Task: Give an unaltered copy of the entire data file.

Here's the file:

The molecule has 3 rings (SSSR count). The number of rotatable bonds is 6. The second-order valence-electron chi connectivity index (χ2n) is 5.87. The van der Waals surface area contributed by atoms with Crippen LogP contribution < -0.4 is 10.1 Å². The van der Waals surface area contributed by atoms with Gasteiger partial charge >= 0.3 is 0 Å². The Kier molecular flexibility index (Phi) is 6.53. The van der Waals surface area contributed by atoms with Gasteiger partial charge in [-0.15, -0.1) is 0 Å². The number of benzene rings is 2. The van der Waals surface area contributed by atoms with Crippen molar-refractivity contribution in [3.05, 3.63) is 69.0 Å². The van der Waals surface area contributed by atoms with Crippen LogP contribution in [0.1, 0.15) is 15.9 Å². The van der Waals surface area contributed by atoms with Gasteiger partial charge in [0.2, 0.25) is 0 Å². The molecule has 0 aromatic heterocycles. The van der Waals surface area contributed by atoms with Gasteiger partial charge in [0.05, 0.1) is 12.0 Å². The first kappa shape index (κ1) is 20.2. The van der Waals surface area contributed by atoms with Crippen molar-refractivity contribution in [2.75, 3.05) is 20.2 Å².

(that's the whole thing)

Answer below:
The molecule has 3 rings (SSSR count). The number of rotatable bonds is 6. The second-order valence-electron chi connectivity index (χ2n) is 5.87. The van der Waals surface area contributed by atoms with Crippen LogP contribution < -0.4 is 10.1 Å². The van der Waals surface area contributed by atoms with Gasteiger partial charge >= 0.3 is 0 Å². The Kier molecular flexibility index (Phi) is 6.53. The van der Waals surface area contributed by atoms with Gasteiger partial charge in [-0.15, -0.1) is 0 Å². The number of benzene rings is 2. The van der Waals surface area contributed by atoms with Crippen molar-refractivity contribution in [3.05, 3.63) is 69.0 Å². The van der Waals surface area contributed by atoms with Crippen LogP contribution in [0.1, 0.15) is 15.9 Å². The van der Waals surface area contributed by atoms with Gasteiger partial charge in [0.2, 0.25) is 0 Å². The molecule has 0 aromatic heterocycles. The van der Waals surface area contributed by atoms with Gasteiger partial charge in [0.05, 0.1) is 12.0 Å². The first kappa shape index (κ1) is 20.2. The van der Waals surface area contributed by atoms with Crippen molar-refractivity contribution in [2.75, 3.05) is 20.2 Å².